A pending deal with Shopify is in the works, Wong told me, and it may help integrate the service further for vendors using Shopify’s tools to run their businesses. The focus is still entirely on brick-and-mortar, but since merchants using Square, Shopify and others like them have physical POS systems, they are essentially the same as someone with a storefront.
As Square and Shopify terminals process credit cards and not debit cards, Financeit has a workaround that enables debit payments.
“We pay the merchant upfront for the cost of the purchase, and then deal directly with the consumer in servicing the loan. The payment plan is not actually with the merchant, it’s with Financeit,” explains Daniel Mayne, the company’s director of customer service.
In other words, a customer pays Financeit directly, and can do so using pre-authorized debit to make the installment payments instead of a credit card, thus avoiding any extra interest. This also makes it possible for approved vendors to offer customers more than one payment option. For example, an independent jeweler who sells his or her wares online or via different conventions and trade shows can still sell to customers who don’t have credit cards or the cash for a bigger ticket item.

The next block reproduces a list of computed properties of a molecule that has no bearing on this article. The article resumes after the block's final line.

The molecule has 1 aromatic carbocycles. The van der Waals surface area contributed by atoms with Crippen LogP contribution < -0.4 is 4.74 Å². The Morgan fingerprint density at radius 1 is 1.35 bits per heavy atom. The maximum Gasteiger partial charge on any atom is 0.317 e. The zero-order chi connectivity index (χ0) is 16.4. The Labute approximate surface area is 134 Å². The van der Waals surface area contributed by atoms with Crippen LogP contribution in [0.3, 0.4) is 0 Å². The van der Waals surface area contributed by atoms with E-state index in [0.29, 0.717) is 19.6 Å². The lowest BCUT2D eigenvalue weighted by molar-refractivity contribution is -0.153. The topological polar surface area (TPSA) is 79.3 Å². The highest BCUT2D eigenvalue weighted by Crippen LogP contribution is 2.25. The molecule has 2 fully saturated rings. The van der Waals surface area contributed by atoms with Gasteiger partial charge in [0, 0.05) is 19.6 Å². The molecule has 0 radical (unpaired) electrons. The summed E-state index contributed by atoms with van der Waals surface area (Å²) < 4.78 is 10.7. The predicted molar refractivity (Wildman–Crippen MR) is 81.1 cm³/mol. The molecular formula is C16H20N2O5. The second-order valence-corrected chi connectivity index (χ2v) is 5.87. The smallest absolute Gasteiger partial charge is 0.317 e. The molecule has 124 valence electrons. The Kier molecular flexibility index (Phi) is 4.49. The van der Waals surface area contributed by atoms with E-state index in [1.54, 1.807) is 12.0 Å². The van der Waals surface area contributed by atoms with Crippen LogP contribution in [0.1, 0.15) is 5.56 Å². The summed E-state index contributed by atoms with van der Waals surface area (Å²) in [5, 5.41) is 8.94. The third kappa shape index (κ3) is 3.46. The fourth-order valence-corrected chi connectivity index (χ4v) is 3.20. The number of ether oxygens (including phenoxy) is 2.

The one thing that slows this process down, however, is that it requires work on both ends. Using the free iOS app, a store owner can scan a customer’s driver’s license on the spot to walk them through the steps to see what kind of loan they might qualify for. The merchant doesn’t store any of that personal data, whereas Financeit does if the loan is approved and the customer signs off. Customers can also do it in advance on their own through the vendor’s website when the dynamic Financeit application is available.
It’s not a cakewalk though. Financeit staff assess affordability on some key factors that include debt servicing and disclosed housing costs, but there is room to adjust if initially declined, which may be finding a co-borrower or asking for less money. Merchants can also turn down deals they don’t like, says Wong.